Our Newest Code For The Library

by Don Friedman on July 11, 2016

Our office library now has a copy of the 1956 concrete code, ACI 318-56:


First, as a fan of typography, I have to ask: could that cover be any more evocative of the 50s?

More important is the issue of legitimation. The ACI code has always been meant to be an adjunct to local (or state, or national) building codes, to be referenced by the building codes or otherwise incorporated into them. The front cover manages to say “ACI” twice, “American Concrete Institute”  once, and “Building Code” twice in fewer than twenty words. (I’ve excluded the written name of G. W. Bishop, presumably the first owner of this copy of the code.) The code not only has an ACI reference number, it has an ASA number (the 1950s version of ANSI), and a UDC number for easy library cataloging. The legitimation process continues on the title page:


Only here, it’s not clear whether the code is getting a reference from the ACI’s convention, committee 318, and journal, or whether the ACI’s various organs are getting a reference from being connected to the code. The back cover adds some more depth:


The capsule history of the ACI certainly is intended to make it, and therefore the code, sound vital to the field of reinforced concrete. The ACI code was actually not the first commonly-used concrete code in the United States. The first was the Joint Committee report, released in 1924, but with pre-release progress versions as early as 1909. The “Joint Committee” was the temporary union of a number of non-profit organizations interested in concrete, including the ACI, the ASCE, the ASTM,   the PCA, and the American Railway Engineering Association (now the AREMA). The ACI later developed its own code: ACI 318 first appeared under that name in 1936; a pervious version without the committee 318 name appeared in 1927. But in the context of the multiple authorities responsible for the Joint Committee report, it’s understandable that the ACI felt it necessary to emphasize the research that went into their solo code.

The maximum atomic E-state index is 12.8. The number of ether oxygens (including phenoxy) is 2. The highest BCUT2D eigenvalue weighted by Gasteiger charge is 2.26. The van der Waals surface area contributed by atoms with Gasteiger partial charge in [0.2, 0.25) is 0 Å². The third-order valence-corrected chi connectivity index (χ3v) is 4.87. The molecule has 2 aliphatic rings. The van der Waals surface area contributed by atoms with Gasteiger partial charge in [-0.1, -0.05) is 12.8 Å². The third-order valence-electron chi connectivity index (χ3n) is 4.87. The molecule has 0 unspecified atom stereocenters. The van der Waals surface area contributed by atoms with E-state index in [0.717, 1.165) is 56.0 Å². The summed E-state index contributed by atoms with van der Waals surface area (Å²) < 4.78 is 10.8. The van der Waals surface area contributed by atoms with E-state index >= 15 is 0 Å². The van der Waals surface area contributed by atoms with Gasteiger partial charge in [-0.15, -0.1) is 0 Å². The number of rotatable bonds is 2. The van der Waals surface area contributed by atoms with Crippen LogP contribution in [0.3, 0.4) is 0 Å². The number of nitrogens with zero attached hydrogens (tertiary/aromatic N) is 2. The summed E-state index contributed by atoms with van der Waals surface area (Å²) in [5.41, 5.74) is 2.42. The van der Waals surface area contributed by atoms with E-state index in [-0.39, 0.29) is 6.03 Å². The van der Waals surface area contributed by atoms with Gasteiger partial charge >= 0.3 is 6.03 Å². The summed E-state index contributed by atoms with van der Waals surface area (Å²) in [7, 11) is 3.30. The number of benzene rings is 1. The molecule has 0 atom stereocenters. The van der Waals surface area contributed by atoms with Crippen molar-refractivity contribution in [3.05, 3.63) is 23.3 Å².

Now that we’ve established how important this code was in 1956, why should anyone care now? Sixty years is a long time and it’s not as if we’re going to use it for design. One reason, as we sometimes work on 1950s concrete-frame buildings, is that it’s always good to be able to reverse-design a building as a way of being sure you understand it. In short, we should be able to confirm the beam and column sizes and reinforcing we see on site by reusing the original design codes. More importantly is that we want to understand the mindset of the engineers who designed the old buildings. To use a simple example, shear reinforcing in beams used to take the form of open-top stirrups rather than closed ties because research on ductility and earthquake design hadn’t yet caught up with the code. This transition took a long time, and, when I first worked on concrete in the late 1980s, whether we used stirrups or ties depended on the use of the member and the location of the project. Ties are now, in 2016, used everywhere.

Ultimately, the answer to why this code is useful today is the same answer we give on most of our projects: if you want to work on old buildings, you’d best understand the past.

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